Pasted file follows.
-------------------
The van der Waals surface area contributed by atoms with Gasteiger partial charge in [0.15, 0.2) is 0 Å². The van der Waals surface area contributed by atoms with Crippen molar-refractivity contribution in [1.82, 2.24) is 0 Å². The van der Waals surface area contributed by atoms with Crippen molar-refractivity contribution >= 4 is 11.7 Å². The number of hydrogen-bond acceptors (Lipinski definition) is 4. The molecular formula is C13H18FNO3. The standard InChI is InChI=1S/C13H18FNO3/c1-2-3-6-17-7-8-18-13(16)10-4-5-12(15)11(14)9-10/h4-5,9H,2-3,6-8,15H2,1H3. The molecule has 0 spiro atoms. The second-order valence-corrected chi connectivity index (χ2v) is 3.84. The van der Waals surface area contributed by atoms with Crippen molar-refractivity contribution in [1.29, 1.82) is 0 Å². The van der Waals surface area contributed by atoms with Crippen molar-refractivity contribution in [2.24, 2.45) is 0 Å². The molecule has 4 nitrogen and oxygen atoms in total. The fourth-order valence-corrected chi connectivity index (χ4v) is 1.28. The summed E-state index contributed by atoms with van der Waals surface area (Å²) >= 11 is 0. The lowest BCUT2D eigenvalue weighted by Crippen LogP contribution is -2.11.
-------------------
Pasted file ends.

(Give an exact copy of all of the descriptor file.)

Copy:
The van der Waals surface area contributed by atoms with Gasteiger partial charge in [0.15, 0.2) is 0 Å². The van der Waals surface area contributed by atoms with Crippen molar-refractivity contribution in [1.82, 2.24) is 0 Å². The van der Waals surface area contributed by atoms with Crippen molar-refractivity contribution >= 4 is 11.7 Å². The number of hydrogen-bond acceptors (Lipinski definition) is 4. The molecular formula is C13H18FNO3. The standard InChI is InChI=1S/C13H18FNO3/c1-2-3-6-17-7-8-18-13(16)10-4-5-12(15)11(14)9-10/h4-5,9H,2-3,6-8,15H2,1H3. The molecule has 0 spiro atoms. The second-order valence-corrected chi connectivity index (χ2v) is 3.84. The van der Waals surface area contributed by atoms with Crippen molar-refractivity contribution in [1.29, 1.82) is 0 Å². The van der Waals surface area contributed by atoms with Crippen molar-refractivity contribution in [2.24, 2.45) is 0 Å². The molecule has 4 nitrogen and oxygen atoms in total. The fourth-order valence-corrected chi connectivity index (χ4v) is 1.28. The summed E-state index contributed by atoms with van der Waals surface area (Å²) >= 11 is 0. The lowest BCUT2D eigenvalue weighted by Crippen LogP contribution is -2.11.